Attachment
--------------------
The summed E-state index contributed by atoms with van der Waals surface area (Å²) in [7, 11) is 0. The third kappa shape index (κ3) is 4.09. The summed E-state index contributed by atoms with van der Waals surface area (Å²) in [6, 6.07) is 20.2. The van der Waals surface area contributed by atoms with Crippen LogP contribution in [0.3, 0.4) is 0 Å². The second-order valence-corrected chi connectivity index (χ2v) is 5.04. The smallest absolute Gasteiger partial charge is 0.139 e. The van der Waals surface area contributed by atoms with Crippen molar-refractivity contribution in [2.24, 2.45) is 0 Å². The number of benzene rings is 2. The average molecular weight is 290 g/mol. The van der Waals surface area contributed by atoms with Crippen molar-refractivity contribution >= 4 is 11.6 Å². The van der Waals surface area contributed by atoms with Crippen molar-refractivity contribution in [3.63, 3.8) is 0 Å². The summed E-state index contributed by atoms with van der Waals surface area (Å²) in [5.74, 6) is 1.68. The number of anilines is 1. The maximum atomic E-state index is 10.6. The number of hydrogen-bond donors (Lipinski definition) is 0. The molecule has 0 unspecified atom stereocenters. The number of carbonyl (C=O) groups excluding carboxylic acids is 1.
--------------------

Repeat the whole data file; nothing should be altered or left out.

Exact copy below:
The summed E-state index contributed by atoms with van der Waals surface area (Å²) in [7, 11) is 0. The third kappa shape index (κ3) is 4.09. The summed E-state index contributed by atoms with van der Waals surface area (Å²) in [6, 6.07) is 20.2. The van der Waals surface area contributed by atoms with Crippen LogP contribution in [0.3, 0.4) is 0 Å². The second-order valence-corrected chi connectivity index (χ2v) is 5.04. The smallest absolute Gasteiger partial charge is 0.139 e. The van der Waals surface area contributed by atoms with Crippen molar-refractivity contribution in [2.24, 2.45) is 0 Å². The number of benzene rings is 2. The average molecular weight is 290 g/mol. The van der Waals surface area contributed by atoms with Crippen molar-refractivity contribution >= 4 is 11.6 Å². The van der Waals surface area contributed by atoms with Crippen molar-refractivity contribution in [3.63, 3.8) is 0 Å². The summed E-state index contributed by atoms with van der Waals surface area (Å²) in [5.74, 6) is 1.68. The number of anilines is 1. The maximum atomic E-state index is 10.6. The number of hydrogen-bond donors (Lipinski definition) is 0. The molecule has 0 unspecified atom stereocenters. The number of carbonyl (C=O) groups excluding carboxylic acids is 1.